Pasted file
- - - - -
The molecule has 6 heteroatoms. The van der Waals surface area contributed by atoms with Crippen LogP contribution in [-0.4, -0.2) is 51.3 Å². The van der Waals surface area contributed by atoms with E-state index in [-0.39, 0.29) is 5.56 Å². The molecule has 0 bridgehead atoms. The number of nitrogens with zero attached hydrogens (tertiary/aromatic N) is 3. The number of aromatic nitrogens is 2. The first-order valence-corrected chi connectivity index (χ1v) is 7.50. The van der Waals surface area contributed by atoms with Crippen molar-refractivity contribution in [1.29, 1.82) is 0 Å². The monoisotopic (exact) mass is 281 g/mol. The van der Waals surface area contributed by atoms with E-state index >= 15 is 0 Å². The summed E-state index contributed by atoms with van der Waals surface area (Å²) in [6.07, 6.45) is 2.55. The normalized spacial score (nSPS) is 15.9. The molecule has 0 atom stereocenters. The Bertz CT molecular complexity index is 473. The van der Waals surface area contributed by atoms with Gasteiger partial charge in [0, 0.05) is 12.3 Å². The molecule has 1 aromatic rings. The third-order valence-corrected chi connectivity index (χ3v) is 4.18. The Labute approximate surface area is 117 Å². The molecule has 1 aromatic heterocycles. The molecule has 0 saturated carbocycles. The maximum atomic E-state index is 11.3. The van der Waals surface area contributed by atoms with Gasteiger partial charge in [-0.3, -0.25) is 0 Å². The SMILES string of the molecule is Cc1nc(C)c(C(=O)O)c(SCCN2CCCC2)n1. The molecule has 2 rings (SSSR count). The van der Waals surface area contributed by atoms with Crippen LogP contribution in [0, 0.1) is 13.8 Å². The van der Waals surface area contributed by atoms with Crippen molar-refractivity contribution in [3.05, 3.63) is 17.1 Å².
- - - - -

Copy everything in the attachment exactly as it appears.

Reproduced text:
The molecule has 6 heteroatoms. The van der Waals surface area contributed by atoms with Crippen LogP contribution in [-0.4, -0.2) is 51.3 Å². The van der Waals surface area contributed by atoms with E-state index in [-0.39, 0.29) is 5.56 Å². The molecule has 0 bridgehead atoms. The number of nitrogens with zero attached hydrogens (tertiary/aromatic N) is 3. The number of aromatic nitrogens is 2. The first-order valence-corrected chi connectivity index (χ1v) is 7.50. The van der Waals surface area contributed by atoms with Crippen molar-refractivity contribution in [1.29, 1.82) is 0 Å². The monoisotopic (exact) mass is 281 g/mol. The van der Waals surface area contributed by atoms with E-state index >= 15 is 0 Å². The summed E-state index contributed by atoms with van der Waals surface area (Å²) in [6.07, 6.45) is 2.55. The normalized spacial score (nSPS) is 15.9. The molecule has 0 atom stereocenters. The Bertz CT molecular complexity index is 473. The van der Waals surface area contributed by atoms with Gasteiger partial charge in [0, 0.05) is 12.3 Å². The molecule has 1 aromatic rings. The third-order valence-corrected chi connectivity index (χ3v) is 4.18. The Labute approximate surface area is 117 Å². The molecule has 1 aromatic heterocycles. The molecule has 0 saturated carbocycles. The maximum atomic E-state index is 11.3. The van der Waals surface area contributed by atoms with Gasteiger partial charge in [-0.3, -0.25) is 0 Å². The SMILES string of the molecule is Cc1nc(C)c(C(=O)O)c(SCCN2CCCC2)n1. The molecule has 2 rings (SSSR count). The van der Waals surface area contributed by atoms with Crippen LogP contribution in [0, 0.1) is 13.8 Å². The van der Waals surface area contributed by atoms with Crippen molar-refractivity contribution in [3.05, 3.63) is 17.1 Å².